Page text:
BY: SR. PATRICIA A. TALONE, RSM, Ph.D.
As we gather in prayer, we reflect upon what it means to proclaim that we are a Catholic health ministry. Catholic health care today stands at a juncture between that which is often most private — the sickness and health of persons in need — and a public service to our community. We are often challenged by those within and beyond Catholic health care who ask, "Are you what you say you are?" Jesus, whose ministry we continue, also faced such questions. Let's listen to the words of Matthew's Gospel:
When Jesus came to the region of Caesarea Philippi, he asked his disciples, "Who do people say the Son of Man is?" They replied, "Some say John the Baptist; others say Elijah; and still others, Jeremiah or one of the prophets." "But what about you?" he asked. "Who do you say I am?" Simon Peter answered, "You are the Christ, the Son of the living God." Jesus replied, "Blessed are you, Simon son of Jonah, for this was not revealed to you by man, but by my Father in heaven . . ."
(silent reflection; if there is time, share the fruits of your reflection with one another)
- How is our institution/system/residence perceived in our local community? In the press? In our local faith community or diocese? In our state?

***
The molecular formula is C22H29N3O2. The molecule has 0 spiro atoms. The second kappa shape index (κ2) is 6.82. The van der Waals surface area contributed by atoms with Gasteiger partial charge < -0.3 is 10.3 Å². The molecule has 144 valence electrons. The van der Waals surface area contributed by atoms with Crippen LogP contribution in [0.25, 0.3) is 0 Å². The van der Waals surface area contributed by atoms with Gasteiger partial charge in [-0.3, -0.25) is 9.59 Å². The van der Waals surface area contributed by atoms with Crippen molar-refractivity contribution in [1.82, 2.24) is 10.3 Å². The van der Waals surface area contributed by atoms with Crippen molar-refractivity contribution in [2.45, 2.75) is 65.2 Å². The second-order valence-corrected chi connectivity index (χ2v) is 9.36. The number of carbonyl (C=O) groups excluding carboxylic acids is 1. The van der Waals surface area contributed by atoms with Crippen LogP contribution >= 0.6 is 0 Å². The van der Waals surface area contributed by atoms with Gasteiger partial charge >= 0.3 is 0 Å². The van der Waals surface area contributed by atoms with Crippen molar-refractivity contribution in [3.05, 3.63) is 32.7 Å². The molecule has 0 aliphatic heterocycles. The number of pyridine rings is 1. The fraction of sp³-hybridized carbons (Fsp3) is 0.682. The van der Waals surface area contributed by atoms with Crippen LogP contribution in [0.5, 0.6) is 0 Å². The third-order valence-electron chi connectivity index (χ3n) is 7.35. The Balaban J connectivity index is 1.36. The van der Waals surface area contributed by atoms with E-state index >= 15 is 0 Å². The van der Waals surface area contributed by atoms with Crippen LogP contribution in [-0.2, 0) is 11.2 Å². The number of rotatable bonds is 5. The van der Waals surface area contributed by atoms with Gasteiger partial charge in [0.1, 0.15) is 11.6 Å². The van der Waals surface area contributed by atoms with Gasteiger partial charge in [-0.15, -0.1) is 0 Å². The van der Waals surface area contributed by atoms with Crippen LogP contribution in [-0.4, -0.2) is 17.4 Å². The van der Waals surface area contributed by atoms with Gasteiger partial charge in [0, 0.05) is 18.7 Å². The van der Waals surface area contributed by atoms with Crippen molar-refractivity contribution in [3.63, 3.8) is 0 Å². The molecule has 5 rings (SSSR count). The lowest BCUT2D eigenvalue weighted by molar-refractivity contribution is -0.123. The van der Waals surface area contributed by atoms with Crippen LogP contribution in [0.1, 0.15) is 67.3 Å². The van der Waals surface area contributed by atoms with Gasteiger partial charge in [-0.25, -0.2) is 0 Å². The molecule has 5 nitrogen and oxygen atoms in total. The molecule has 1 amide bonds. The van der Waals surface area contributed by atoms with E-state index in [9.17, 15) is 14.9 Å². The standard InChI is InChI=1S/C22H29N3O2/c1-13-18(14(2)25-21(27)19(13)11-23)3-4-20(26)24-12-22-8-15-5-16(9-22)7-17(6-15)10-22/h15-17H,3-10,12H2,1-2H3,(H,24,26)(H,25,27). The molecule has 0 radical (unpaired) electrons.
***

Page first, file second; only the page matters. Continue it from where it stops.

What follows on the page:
- How would/do our associates describe our institution/system/residence?
- How would I describe our organization if Jesus asked me, "Who do you say you are?"
- How is our Catholic identity evident to those who enter our building(s)?
- How is our Catholic identity evident to patients/residents who come to us in need of healing?
- How is our Catholic identity evident to our associates in this ministry?
The Ethical and Religious Directives for Catholic Health Care Services (Introduction) tell us that the "mystery of Christ casts light on every facet of Catholic health care." Let us pray together:
- That we may see Christian love as the animating principle of health care, Lord, we pray.
- That we may see healing and compassion as a continuation of Christ's mission, Lord, we pray.
- That we may see suffering as a participation in the redemptive power of Christ's passion, death and resurrection, Lord, we pray.
- That we may see death, transformed by the resurrection, as an opportunity for a final act of communion with Christ, Lord, we pray in the name of Jesus Christ, whose ministry we serve.
Sr. Patricia Talone, RSM, Ph.D.
Vice President, Mission Services
Catholic Health Association
Copyright © 2008 by the Catholic Health Association of the United States.
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